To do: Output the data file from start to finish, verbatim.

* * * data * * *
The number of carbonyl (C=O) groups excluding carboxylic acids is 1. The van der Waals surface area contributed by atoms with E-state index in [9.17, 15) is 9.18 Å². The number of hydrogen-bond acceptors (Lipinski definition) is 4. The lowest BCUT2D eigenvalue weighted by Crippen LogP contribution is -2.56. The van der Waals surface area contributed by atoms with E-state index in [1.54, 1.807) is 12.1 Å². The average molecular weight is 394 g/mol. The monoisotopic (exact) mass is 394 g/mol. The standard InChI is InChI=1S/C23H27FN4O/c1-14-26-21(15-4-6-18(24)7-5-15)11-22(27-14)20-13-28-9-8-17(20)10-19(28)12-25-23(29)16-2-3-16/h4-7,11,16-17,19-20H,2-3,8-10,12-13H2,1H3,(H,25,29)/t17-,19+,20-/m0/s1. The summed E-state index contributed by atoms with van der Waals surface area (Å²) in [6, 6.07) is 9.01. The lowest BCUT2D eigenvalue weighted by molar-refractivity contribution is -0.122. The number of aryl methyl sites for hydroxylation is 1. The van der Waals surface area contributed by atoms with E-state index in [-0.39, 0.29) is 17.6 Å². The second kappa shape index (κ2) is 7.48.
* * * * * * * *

The number of carbonyl (C=O) groups excluding carboxylic acids is 1. The van der Waals surface area contributed by atoms with E-state index in [9.17, 15) is 9.18 Å². The number of hydrogen-bond acceptors (Lipinski definition) is 4. The lowest BCUT2D eigenvalue weighted by Crippen LogP contribution is -2.56. The van der Waals surface area contributed by atoms with E-state index in [1.54, 1.807) is 12.1 Å². The average molecular weight is 394 g/mol. The monoisotopic (exact) mass is 394 g/mol. The standard InChI is InChI=1S/C23H27FN4O/c1-14-26-21(15-4-6-18(24)7-5-15)11-22(27-14)20-13-28-9-8-17(20)10-19(28)12-25-23(29)16-2-3-16/h4-7,11,16-17,19-20H,2-3,8-10,12-13H2,1H3,(H,25,29)/t17-,19+,20-/m0/s1. The summed E-state index contributed by atoms with van der Waals surface area (Å²) in [6, 6.07) is 9.01. The lowest BCUT2D eigenvalue weighted by molar-refractivity contribution is -0.122. The number of aryl methyl sites for hydroxylation is 1. The van der Waals surface area contributed by atoms with E-state index in [-0.39, 0.29) is 17.6 Å². The second kappa shape index (κ2) is 7.48.